Two reports about methane emissions from hydraulic fracturing sites in Pennsylvania are raising questions about the environmental impacts of liquefied natural gas (LNG) in British Columbia.
The first, dated June 2014 and authored by Mary Kang of Princeton University, presents findings from abandoned wells that suggest such sites could account for four percent to 13 percent of the state’s anthropogenic methane emissions.
The second, published in the Proceedings of the National Academy of Sciences in April 2014, surveyed active hydraulic fracturing (fracking) sites and found gas plumes in the air above wells had methane levels two to three times greater than previous estimates by the U.S. Environmental Protection Agency.
In a telephone interview, the Pembina Institute’s associate regional director for B.C. told the Straight that the more we learn about fracking and methane leaks the worse things look for the province’s LNG sector.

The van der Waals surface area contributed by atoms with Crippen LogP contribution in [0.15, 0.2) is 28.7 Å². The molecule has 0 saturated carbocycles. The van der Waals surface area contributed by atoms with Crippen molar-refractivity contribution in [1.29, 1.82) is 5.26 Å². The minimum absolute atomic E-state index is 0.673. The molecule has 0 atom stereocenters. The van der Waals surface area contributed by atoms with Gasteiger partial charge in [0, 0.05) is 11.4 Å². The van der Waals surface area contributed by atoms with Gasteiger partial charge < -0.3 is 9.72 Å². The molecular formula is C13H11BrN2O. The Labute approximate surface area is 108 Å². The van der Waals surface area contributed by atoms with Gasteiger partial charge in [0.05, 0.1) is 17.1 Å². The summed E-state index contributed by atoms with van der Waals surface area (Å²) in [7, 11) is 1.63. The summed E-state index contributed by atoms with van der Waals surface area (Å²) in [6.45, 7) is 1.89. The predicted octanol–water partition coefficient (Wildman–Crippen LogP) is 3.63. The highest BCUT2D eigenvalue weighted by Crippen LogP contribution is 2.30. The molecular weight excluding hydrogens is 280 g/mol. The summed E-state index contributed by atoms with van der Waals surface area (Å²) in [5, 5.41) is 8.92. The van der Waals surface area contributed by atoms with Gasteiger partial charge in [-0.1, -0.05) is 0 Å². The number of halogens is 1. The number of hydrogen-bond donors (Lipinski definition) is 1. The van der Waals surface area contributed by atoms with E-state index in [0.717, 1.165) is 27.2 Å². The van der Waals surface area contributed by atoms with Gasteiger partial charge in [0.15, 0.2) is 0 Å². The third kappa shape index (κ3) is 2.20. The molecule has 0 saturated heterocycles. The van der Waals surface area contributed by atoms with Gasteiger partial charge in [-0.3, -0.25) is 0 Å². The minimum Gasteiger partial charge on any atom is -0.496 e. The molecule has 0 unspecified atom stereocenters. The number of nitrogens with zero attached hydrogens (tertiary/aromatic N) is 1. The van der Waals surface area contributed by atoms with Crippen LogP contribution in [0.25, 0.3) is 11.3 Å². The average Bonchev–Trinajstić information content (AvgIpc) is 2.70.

“There are definitely questions as to what the actual emissions are,” said Matt Horne. “Those studies out of Pennsylvania, those are all measuring things that are not picked up in [B.C.] inventories. Things like methane at drilling stages and methane from abandoned wells: we know there is methane there, but it’s not included in any sort of reporting protocol.”
Horne also called attention to a December 2013 B.C. government report stating that 70 percent more methane is released from fracking operations’ pneumonic devices (controls responsive to pressure) than was previously acknowledged.
B.C.’s Ministry of Natural Gas Development referred questions to the Ministry of Environment, which did not make a spokesperson available for an interview.
According to Marc Lee, a senior economist at the Canadian Centre for Policy Alternatives, as much as 85 percent of B.C.’s natural-gas sector now relies on fracking, which he noted is more damaging to the environment than traditional LNG operations.
Lee said best-practice technologies can minimize methane leakage at fracking sites. He argued, however, that the province is not doing enough to ensure companies adopt those tools.
“We only have claims about the cleanest LNG in the world,” Lee said. “It’s government by sound bite and press release.”